The closure of local A&E departments will put the lives of seriously ill patients at risk by making them travel further for treatment, a study claims.
The study said training of ambulance staff needs to improve
Researchers said it was time to debate the merits of big regional units after finding the risk of death went up with each mile travelled for urgent care.
The Emergency Medicine Journal research involved 10,000 cases in four ambulance services between 1997 and 2001.
But a government health tsar dismissed the study as outdated and irrelevant.
Researchers from the Medical Care Research Unit at the University of Sheffield insisted their study showed more research was needed into so-called "reconfiguration", in which local services are reduced in favour of specialist regional centres.
Many A&E departments have been, or are about to be, closed or turned into so-called minor injury units which deal with little more than "bumps and bruises", researchers said.
Meanwhile, health service bosses - with the backing of government - are overseeing the creation of "super" regional hospitals providing expert and complex care.
Just over 10,000 patients with problems including chest pain, respiratory conditions, injury, and haemorrhaging were examined in the study.
Some travelled up to 36 miles for treatment, but the average distance was around three miles.
In all, just over 6% - or 644 - of the patients died. However the risk of death rose by 1% for every six miles.
Those with breathing problems were most at risk compared to those with other conditions. Their chances of dying were 13% if the distance to hospital was between six and 12 miles, and 20% if this was 12 miles or more.
"Our data suggest that any changes that increase journey distance to hospital for all emergency patients may lead to an increase in mortality for a small number of patients with life-threatening medical emergencies, unless care is improved," the authors wrote.
But even if treatment in the ambulance were improved, a "trade-off" would have to be made, they claimed.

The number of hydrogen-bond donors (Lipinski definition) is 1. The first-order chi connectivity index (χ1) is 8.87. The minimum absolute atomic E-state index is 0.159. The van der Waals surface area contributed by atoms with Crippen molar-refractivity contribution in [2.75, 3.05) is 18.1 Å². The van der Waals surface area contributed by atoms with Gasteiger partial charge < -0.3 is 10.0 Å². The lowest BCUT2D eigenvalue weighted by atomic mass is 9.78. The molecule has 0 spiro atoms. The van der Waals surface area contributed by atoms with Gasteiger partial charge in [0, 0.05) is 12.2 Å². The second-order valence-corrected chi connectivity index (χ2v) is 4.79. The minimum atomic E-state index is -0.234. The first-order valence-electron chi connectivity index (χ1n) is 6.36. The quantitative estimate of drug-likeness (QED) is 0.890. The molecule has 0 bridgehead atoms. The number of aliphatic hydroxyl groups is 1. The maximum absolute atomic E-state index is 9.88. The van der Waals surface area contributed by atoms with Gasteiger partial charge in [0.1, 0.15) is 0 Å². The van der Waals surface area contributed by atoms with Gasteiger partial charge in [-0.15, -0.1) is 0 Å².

While it might be in the interests of heart and trauma patients to travel further for better care, it would be unacceptable for this to be done at the expense of patients with other conditions, they argued.
The government's director for primary care, Dr David Colin Thome, said the research did not take into account the changes made in ambulance care in recent years.
Studies suggest heart patients fare better at specialist units
In any event, only those with certain conditions would go to specialist centres, while other conditions - including many respiratory problems - would be treated locally, he said.
"Local casualty," he said, "will still be available."
But the Conservatives, who have launched a major campaign to stop the downgrading of district hospitals, said the study "undermines the government's claim that closures are determined on a clinical basis".
Shadow Health Secretary Andrew Lansley said: "The need to concentrate specialised services in some hospitals should not preclude access to local A&E services, but the government is using it as an excuse to close them down across the country."
Clinicians said some form of reconfiguration was a necessity, but that studies like this showed you could not have a "one size fits all" policy.
"The public has to realise there are risks and benefits to all aspects of medicine - and local is not always best," said Dermot O'Riordan of the Royal College of Surgeons.
"For some people the risk involved in travelling that extra distance is worth it in terms of the quality of care received at the other end. The mantra should be 'local where safe, centralised where necessary'."
Martin Shalley of the British Association for Emergency Medicine said: "There does need to be a change, a re-organisation, because there just aren't the specialists to go around.
"But it does have to be done very carefully to make sure that people don't have to travel vast distances."